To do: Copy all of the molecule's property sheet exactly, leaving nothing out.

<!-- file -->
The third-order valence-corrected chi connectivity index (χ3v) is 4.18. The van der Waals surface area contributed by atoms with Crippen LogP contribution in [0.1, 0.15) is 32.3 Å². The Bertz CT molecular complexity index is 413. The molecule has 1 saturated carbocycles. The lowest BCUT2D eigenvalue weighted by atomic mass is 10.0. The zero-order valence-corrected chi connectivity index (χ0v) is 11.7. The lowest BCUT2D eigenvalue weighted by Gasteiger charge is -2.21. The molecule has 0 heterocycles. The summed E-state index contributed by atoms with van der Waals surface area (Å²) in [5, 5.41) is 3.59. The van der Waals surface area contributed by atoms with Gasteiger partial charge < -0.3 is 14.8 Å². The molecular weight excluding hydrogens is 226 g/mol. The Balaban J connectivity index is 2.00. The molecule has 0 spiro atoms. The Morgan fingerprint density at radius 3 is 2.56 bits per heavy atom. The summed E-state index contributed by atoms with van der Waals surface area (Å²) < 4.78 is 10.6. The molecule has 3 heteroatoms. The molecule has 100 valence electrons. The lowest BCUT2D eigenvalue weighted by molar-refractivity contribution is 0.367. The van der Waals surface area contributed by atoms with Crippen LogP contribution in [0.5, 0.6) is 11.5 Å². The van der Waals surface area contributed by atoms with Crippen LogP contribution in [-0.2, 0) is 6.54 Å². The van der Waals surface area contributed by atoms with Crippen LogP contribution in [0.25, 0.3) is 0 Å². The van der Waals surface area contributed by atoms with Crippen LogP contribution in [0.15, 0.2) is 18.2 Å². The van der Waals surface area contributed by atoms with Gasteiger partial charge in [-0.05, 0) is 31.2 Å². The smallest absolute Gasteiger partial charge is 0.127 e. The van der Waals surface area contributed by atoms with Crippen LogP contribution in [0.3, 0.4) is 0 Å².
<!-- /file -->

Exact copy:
The third-order valence-corrected chi connectivity index (χ3v) is 4.18. The van der Waals surface area contributed by atoms with Crippen LogP contribution in [0.1, 0.15) is 32.3 Å². The Bertz CT molecular complexity index is 413. The molecule has 1 saturated carbocycles. The lowest BCUT2D eigenvalue weighted by atomic mass is 10.0. The zero-order valence-corrected chi connectivity index (χ0v) is 11.7. The lowest BCUT2D eigenvalue weighted by Gasteiger charge is -2.21. The molecule has 0 heterocycles. The summed E-state index contributed by atoms with van der Waals surface area (Å²) in [5, 5.41) is 3.59. The van der Waals surface area contributed by atoms with Gasteiger partial charge < -0.3 is 14.8 Å². The molecular weight excluding hydrogens is 226 g/mol. The Balaban J connectivity index is 2.00. The molecule has 0 spiro atoms. The Morgan fingerprint density at radius 3 is 2.56 bits per heavy atom. The summed E-state index contributed by atoms with van der Waals surface area (Å²) < 4.78 is 10.6. The molecule has 3 heteroatoms. The molecule has 100 valence electrons. The lowest BCUT2D eigenvalue weighted by molar-refractivity contribution is 0.367. The van der Waals surface area contributed by atoms with Crippen LogP contribution in [0.5, 0.6) is 11.5 Å². The van der Waals surface area contributed by atoms with Crippen LogP contribution in [-0.2, 0) is 6.54 Å². The van der Waals surface area contributed by atoms with Crippen LogP contribution in [0.25, 0.3) is 0 Å². The van der Waals surface area contributed by atoms with Crippen LogP contribution in [0.15, 0.2) is 18.2 Å². The van der Waals surface area contributed by atoms with Gasteiger partial charge in [-0.05, 0) is 31.2 Å². The smallest absolute Gasteiger partial charge is 0.127 e. The van der Waals surface area contributed by atoms with Crippen LogP contribution in [0.3, 0.4) is 0 Å².